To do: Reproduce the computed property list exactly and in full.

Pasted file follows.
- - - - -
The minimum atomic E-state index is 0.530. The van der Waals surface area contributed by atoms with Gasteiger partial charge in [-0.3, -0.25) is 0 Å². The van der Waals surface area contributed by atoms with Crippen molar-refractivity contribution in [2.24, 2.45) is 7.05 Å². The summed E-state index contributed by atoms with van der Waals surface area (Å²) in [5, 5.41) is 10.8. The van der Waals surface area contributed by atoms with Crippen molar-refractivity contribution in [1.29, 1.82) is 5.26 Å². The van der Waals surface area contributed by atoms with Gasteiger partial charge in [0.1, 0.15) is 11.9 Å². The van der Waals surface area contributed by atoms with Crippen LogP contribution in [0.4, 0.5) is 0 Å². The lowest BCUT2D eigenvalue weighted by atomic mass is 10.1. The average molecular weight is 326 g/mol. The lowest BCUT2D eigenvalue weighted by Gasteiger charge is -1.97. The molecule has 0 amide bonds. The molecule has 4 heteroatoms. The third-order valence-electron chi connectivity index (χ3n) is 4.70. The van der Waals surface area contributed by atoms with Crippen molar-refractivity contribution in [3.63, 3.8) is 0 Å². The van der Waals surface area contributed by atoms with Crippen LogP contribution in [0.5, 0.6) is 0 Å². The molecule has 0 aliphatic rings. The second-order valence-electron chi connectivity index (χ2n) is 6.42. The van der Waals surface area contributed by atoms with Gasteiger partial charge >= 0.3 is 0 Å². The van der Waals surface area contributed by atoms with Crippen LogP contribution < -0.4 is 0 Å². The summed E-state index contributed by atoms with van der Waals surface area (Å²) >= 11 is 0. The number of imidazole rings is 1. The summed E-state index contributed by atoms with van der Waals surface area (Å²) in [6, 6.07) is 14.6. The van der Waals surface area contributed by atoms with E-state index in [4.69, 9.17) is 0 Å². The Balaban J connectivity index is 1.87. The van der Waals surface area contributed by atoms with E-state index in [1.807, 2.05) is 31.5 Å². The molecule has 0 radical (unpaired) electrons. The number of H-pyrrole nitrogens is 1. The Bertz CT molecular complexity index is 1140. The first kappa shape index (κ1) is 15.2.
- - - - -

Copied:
The minimum atomic E-state index is 0.530. The van der Waals surface area contributed by atoms with Gasteiger partial charge in [-0.3, -0.25) is 0 Å². The van der Waals surface area contributed by atoms with Crippen molar-refractivity contribution in [2.24, 2.45) is 7.05 Å². The summed E-state index contributed by atoms with van der Waals surface area (Å²) in [5, 5.41) is 10.8. The van der Waals surface area contributed by atoms with Crippen molar-refractivity contribution in [1.29, 1.82) is 5.26 Å². The van der Waals surface area contributed by atoms with Gasteiger partial charge in [0.1, 0.15) is 11.9 Å². The van der Waals surface area contributed by atoms with Crippen LogP contribution in [0.4, 0.5) is 0 Å². The lowest BCUT2D eigenvalue weighted by atomic mass is 10.1. The average molecular weight is 326 g/mol. The lowest BCUT2D eigenvalue weighted by Gasteiger charge is -1.97. The molecule has 0 amide bonds. The molecule has 4 heteroatoms. The third-order valence-electron chi connectivity index (χ3n) is 4.70. The van der Waals surface area contributed by atoms with Crippen molar-refractivity contribution in [3.63, 3.8) is 0 Å². The van der Waals surface area contributed by atoms with Crippen LogP contribution in [0.5, 0.6) is 0 Å². The molecule has 0 aliphatic rings. The second-order valence-electron chi connectivity index (χ2n) is 6.42. The van der Waals surface area contributed by atoms with Gasteiger partial charge >= 0.3 is 0 Å². The van der Waals surface area contributed by atoms with Crippen LogP contribution < -0.4 is 0 Å². The summed E-state index contributed by atoms with van der Waals surface area (Å²) >= 11 is 0. The number of imidazole rings is 1. The summed E-state index contributed by atoms with van der Waals surface area (Å²) in [6, 6.07) is 14.6. The van der Waals surface area contributed by atoms with E-state index in [4.69, 9.17) is 0 Å². The Balaban J connectivity index is 1.87. The van der Waals surface area contributed by atoms with E-state index in [1.807, 2.05) is 31.5 Å². The molecule has 0 radical (unpaired) electrons. The number of H-pyrrole nitrogens is 1. The Bertz CT molecular complexity index is 1140. The first kappa shape index (κ1) is 15.2.